How A Broke Trip To Aldi’s Changed My Life
I was shopping at Aldi’s during college and I only had a few dollars to my name. I had to take a few things out of my “box” because I didn’t have enough to buy everything I wanted. I was in between paychecks. I literally had less than 10 dollars to my name when I was buying groceries.
I was broke.
I still remember the feeling on the way back to my apartment. I was quiet and deep in my own thoughts. It was the first time I thought to myself that I would never let this happen again. I would never let myself get to the point where I had to make life decisions in line at a discount grocery store.
It was a sickening feeling that I could feel deep in my stomach.
Yes, I could have asked my parents for more money, but I couldn’t bring myself to do it. I had convinced myself that I was going to be completely independent and I was going to do it all by myself. I had no choice. I never wanted to feel that way ever again. I’m not going to let myself down and I’m not going to let my parent’s down. I needed to help them, not the other way around.
So, what was the solution to never let this happen again?
The answer was clear: Work my ass off 24 / 7. I needed to work more, because working more = more money. More money = rent payments, food & tuition payments. I needed more money to be independent. I didn’t have time to rely on anyone.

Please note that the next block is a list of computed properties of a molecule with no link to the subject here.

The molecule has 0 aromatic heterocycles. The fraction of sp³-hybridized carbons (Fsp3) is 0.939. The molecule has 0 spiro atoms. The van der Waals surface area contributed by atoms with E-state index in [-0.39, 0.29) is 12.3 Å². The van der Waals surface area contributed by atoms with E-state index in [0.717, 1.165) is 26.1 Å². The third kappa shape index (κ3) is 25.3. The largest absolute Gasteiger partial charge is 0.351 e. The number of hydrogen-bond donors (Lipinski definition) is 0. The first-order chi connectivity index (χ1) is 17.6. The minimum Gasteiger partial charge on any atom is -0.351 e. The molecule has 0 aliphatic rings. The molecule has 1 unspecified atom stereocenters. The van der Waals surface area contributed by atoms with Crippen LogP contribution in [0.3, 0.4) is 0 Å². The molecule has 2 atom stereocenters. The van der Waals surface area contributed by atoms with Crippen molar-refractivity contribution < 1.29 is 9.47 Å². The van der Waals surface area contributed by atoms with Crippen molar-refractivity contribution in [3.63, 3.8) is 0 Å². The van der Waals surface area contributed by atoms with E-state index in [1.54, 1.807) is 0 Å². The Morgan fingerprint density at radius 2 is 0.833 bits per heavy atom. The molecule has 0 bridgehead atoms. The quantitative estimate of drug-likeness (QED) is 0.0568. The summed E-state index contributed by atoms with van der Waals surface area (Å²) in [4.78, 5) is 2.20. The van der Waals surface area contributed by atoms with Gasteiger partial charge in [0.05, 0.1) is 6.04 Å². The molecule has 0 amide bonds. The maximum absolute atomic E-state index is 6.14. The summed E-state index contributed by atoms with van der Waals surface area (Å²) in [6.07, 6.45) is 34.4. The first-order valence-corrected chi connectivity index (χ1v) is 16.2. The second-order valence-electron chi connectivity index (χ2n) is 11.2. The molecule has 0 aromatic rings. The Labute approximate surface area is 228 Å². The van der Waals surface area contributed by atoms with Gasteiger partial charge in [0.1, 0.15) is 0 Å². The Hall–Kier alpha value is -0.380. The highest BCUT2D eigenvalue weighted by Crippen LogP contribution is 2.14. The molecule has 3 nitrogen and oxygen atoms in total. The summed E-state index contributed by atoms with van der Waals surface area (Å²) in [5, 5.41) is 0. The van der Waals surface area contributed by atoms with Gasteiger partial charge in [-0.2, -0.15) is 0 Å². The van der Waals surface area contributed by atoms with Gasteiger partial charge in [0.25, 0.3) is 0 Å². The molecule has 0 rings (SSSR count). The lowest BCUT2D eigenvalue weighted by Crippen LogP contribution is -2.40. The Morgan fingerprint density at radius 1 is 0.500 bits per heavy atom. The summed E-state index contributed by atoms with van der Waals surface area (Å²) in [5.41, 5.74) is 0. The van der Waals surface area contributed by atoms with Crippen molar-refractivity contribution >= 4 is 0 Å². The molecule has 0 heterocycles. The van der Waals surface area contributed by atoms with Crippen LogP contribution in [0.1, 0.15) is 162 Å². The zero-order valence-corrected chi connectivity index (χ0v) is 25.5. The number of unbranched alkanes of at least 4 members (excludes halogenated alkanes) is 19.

I only thought 1-2 months ahead. I didn’t think 2-4 years ahead of time. I wasn’t smart enough to do that. I was in survival mode, not “where do I see myself in 5 years” mode.
I started applying everywhere on campus.
Within 3 months, I had 3 different jobs working 30-35 hours a week + full-time school. I woke up at 8am, and usually got home at 11pm. These were all standard office & student IT jobs. Answer phones, fix printers, do your homework when you have nothing else to do. My third job was working at a small ethnic grocery store.
My plan worked. My next step was to find me a great career in the IT industry.
I found myself in the same predicament I was in before. I’m just an average student with no connections to anyone in the corporate world. No one was going to open any doors for me. I had to do it myself.
I didn’t really have any “strategies” to get an awesome career. Scratch that, I had a strategy:
Work my ass off.
Cast a wide net, something has to hit. That was my strategy.
I went to every job fair even if the job fair was just for women or for African-Americans. I got weird looks, but I didn’t care. The recruiters still talked to me. All I wanted was face time.
I sent follow-up emails, and applied for every internship and job that I can.
It was the only way I knew how.
It worked. It had to work. There was no way it couldn’t work.
I joined a group at Purdue called “Minority Peer Counselors” which was also known as MPC. I eventually became the Director of the organization my senior year. We called seniors in high school to let them know they were accepted into Purdue University and we would answer any questions that they had. 90% of the time it was just the high school student screaming in excitement on the other end of the phone, because we called them before they received the official letter from Purdue.